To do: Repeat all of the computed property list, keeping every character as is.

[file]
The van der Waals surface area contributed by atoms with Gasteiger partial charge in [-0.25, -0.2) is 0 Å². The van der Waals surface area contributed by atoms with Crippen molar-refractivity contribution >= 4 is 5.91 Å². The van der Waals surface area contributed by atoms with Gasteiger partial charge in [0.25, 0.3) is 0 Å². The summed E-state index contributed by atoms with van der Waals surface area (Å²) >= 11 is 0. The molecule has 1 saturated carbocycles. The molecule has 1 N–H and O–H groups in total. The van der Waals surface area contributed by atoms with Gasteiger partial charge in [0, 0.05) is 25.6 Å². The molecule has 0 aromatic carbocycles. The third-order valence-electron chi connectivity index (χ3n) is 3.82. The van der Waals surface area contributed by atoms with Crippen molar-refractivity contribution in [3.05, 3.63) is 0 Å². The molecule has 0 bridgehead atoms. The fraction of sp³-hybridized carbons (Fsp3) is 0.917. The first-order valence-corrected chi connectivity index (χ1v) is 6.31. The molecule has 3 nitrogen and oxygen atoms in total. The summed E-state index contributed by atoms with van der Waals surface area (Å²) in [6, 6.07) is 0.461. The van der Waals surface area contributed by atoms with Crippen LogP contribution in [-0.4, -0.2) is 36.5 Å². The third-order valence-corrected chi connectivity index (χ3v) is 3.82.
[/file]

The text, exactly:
The van der Waals surface area contributed by atoms with Gasteiger partial charge in [-0.25, -0.2) is 0 Å². The van der Waals surface area contributed by atoms with Crippen molar-refractivity contribution >= 4 is 5.91 Å². The van der Waals surface area contributed by atoms with Gasteiger partial charge in [0.25, 0.3) is 0 Å². The summed E-state index contributed by atoms with van der Waals surface area (Å²) >= 11 is 0. The molecule has 1 saturated carbocycles. The molecule has 1 N–H and O–H groups in total. The van der Waals surface area contributed by atoms with Gasteiger partial charge in [0, 0.05) is 25.6 Å². The molecule has 0 aromatic carbocycles. The third-order valence-electron chi connectivity index (χ3n) is 3.82. The van der Waals surface area contributed by atoms with Crippen molar-refractivity contribution in [3.05, 3.63) is 0 Å². The molecule has 0 bridgehead atoms. The fraction of sp³-hybridized carbons (Fsp3) is 0.917. The first-order valence-corrected chi connectivity index (χ1v) is 6.31. The molecule has 3 nitrogen and oxygen atoms in total. The summed E-state index contributed by atoms with van der Waals surface area (Å²) in [6, 6.07) is 0.461. The van der Waals surface area contributed by atoms with Crippen LogP contribution in [-0.4, -0.2) is 36.5 Å². The third-order valence-corrected chi connectivity index (χ3v) is 3.82.